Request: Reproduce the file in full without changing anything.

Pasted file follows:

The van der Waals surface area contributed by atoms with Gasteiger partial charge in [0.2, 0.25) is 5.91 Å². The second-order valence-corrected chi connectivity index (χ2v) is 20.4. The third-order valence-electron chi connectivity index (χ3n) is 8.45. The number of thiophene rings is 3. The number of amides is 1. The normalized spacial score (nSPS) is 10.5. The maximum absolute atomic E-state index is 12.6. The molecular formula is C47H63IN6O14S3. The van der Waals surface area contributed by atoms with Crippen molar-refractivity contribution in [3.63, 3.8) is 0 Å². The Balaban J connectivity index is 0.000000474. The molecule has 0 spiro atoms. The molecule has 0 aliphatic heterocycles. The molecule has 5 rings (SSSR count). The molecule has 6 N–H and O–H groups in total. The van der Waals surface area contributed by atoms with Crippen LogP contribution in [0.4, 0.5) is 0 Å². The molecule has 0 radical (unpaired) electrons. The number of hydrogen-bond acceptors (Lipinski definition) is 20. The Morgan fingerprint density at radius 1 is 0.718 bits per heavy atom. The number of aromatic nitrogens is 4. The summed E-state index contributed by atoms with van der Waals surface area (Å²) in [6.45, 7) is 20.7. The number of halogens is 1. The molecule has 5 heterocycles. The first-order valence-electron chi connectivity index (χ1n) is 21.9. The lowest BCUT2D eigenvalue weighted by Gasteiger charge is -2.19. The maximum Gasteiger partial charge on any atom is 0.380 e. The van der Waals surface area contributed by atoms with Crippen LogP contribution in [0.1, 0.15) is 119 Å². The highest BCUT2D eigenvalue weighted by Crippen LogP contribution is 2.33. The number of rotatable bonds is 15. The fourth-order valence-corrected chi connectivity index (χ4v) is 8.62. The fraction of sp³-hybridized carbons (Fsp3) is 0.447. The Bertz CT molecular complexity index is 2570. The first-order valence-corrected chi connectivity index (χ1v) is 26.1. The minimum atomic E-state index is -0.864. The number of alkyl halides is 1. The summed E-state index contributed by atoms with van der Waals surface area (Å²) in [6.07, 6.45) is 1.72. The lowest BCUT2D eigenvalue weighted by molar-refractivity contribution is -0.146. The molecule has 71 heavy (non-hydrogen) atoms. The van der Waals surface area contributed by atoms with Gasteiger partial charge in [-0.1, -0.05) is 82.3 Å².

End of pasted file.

The van der Waals surface area contributed by atoms with Gasteiger partial charge in [0.2, 0.25) is 5.91 Å². The second-order valence-corrected chi connectivity index (χ2v) is 20.4. The third-order valence-electron chi connectivity index (χ3n) is 8.45. The number of thiophene rings is 3. The number of amides is 1. The normalized spacial score (nSPS) is 10.5. The maximum absolute atomic E-state index is 12.6. The molecular formula is C47H63IN6O14S3. The van der Waals surface area contributed by atoms with Crippen molar-refractivity contribution in [3.63, 3.8) is 0 Å². The Balaban J connectivity index is 0.000000474. The molecule has 0 spiro atoms. The molecule has 0 aliphatic heterocycles. The molecule has 5 rings (SSSR count). The molecule has 6 N–H and O–H groups in total. The van der Waals surface area contributed by atoms with Crippen LogP contribution in [0.4, 0.5) is 0 Å². The molecule has 0 radical (unpaired) electrons. The number of hydrogen-bond acceptors (Lipinski definition) is 20. The Morgan fingerprint density at radius 1 is 0.718 bits per heavy atom. The number of aromatic nitrogens is 4. The summed E-state index contributed by atoms with van der Waals surface area (Å²) in [6.45, 7) is 20.7. The number of halogens is 1. The molecule has 5 heterocycles. The first-order valence-electron chi connectivity index (χ1n) is 21.9. The lowest BCUT2D eigenvalue weighted by Gasteiger charge is -2.19. The maximum Gasteiger partial charge on any atom is 0.380 e. The van der Waals surface area contributed by atoms with Crippen LogP contribution in [0.1, 0.15) is 119 Å². The highest BCUT2D eigenvalue weighted by Crippen LogP contribution is 2.33. The number of rotatable bonds is 15. The fourth-order valence-corrected chi connectivity index (χ4v) is 8.62. The fraction of sp³-hybridized carbons (Fsp3) is 0.447. The Bertz CT molecular complexity index is 2570. The first-order valence-corrected chi connectivity index (χ1v) is 26.1. The minimum atomic E-state index is -0.864. The number of alkyl halides is 1. The summed E-state index contributed by atoms with van der Waals surface area (Å²) in [6.07, 6.45) is 1.72. The lowest BCUT2D eigenvalue weighted by molar-refractivity contribution is -0.146. The molecule has 71 heavy (non-hydrogen) atoms. The van der Waals surface area contributed by atoms with Gasteiger partial charge in [-0.1, -0.05) is 82.3 Å².